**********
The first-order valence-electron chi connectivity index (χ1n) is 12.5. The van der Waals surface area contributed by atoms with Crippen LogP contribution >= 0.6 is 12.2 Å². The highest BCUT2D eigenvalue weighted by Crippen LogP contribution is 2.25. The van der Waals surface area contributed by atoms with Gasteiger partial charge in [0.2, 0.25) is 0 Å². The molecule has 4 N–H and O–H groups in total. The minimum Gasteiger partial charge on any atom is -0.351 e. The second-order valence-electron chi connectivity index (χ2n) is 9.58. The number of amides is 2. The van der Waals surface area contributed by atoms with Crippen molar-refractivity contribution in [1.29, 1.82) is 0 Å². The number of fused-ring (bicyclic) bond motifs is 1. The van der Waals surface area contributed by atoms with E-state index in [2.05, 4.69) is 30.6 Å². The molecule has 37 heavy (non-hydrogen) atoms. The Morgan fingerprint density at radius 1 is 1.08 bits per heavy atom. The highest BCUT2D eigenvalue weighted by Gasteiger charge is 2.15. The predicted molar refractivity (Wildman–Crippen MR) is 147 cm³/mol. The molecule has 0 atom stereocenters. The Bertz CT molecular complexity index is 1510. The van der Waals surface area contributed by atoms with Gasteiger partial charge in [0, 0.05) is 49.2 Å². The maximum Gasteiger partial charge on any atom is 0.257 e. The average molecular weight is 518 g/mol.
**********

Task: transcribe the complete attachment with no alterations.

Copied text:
The first-order valence-electron chi connectivity index (χ1n) is 12.5. The van der Waals surface area contributed by atoms with Crippen LogP contribution >= 0.6 is 12.2 Å². The highest BCUT2D eigenvalue weighted by Crippen LogP contribution is 2.25. The van der Waals surface area contributed by atoms with Gasteiger partial charge in [0.2, 0.25) is 0 Å². The molecule has 4 N–H and O–H groups in total. The minimum Gasteiger partial charge on any atom is -0.351 e. The second-order valence-electron chi connectivity index (χ2n) is 9.58. The number of amides is 2. The van der Waals surface area contributed by atoms with Crippen molar-refractivity contribution in [1.29, 1.82) is 0 Å². The number of fused-ring (bicyclic) bond motifs is 1. The van der Waals surface area contributed by atoms with E-state index in [2.05, 4.69) is 30.6 Å². The molecule has 37 heavy (non-hydrogen) atoms. The Morgan fingerprint density at radius 1 is 1.08 bits per heavy atom. The highest BCUT2D eigenvalue weighted by Gasteiger charge is 2.15. The predicted molar refractivity (Wildman–Crippen MR) is 147 cm³/mol. The molecule has 0 atom stereocenters. The Bertz CT molecular complexity index is 1510. The van der Waals surface area contributed by atoms with Gasteiger partial charge in [0, 0.05) is 49.2 Å². The maximum Gasteiger partial charge on any atom is 0.257 e. The average molecular weight is 518 g/mol.